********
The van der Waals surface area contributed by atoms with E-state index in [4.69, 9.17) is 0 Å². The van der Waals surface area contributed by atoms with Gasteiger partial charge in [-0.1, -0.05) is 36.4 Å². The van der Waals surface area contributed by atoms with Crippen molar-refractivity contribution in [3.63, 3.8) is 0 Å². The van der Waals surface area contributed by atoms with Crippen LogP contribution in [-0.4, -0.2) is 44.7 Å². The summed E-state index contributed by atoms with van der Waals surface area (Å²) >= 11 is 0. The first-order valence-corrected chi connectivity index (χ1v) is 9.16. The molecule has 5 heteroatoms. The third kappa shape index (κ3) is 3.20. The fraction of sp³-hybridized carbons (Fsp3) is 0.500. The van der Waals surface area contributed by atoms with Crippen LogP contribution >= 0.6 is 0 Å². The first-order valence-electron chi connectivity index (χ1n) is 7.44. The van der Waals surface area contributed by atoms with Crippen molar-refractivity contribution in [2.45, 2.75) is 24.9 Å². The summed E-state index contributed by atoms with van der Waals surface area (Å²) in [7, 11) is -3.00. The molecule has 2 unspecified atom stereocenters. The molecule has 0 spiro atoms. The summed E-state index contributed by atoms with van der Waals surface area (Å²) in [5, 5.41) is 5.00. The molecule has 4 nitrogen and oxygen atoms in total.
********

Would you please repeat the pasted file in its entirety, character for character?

The van der Waals surface area contributed by atoms with E-state index in [4.69, 9.17) is 0 Å². The van der Waals surface area contributed by atoms with Gasteiger partial charge in [-0.1, -0.05) is 36.4 Å². The van der Waals surface area contributed by atoms with Crippen molar-refractivity contribution in [3.63, 3.8) is 0 Å². The van der Waals surface area contributed by atoms with Crippen LogP contribution in [-0.4, -0.2) is 44.7 Å². The summed E-state index contributed by atoms with van der Waals surface area (Å²) >= 11 is 0. The first-order valence-corrected chi connectivity index (χ1v) is 9.16. The molecule has 5 heteroatoms. The third kappa shape index (κ3) is 3.20. The fraction of sp³-hybridized carbons (Fsp3) is 0.500. The van der Waals surface area contributed by atoms with Crippen LogP contribution >= 0.6 is 0 Å². The first-order valence-electron chi connectivity index (χ1n) is 7.44. The van der Waals surface area contributed by atoms with Crippen molar-refractivity contribution in [2.45, 2.75) is 24.9 Å². The summed E-state index contributed by atoms with van der Waals surface area (Å²) in [7, 11) is -3.00. The molecule has 2 unspecified atom stereocenters. The molecule has 0 spiro atoms. The summed E-state index contributed by atoms with van der Waals surface area (Å²) in [5, 5.41) is 5.00. The molecule has 4 nitrogen and oxygen atoms in total.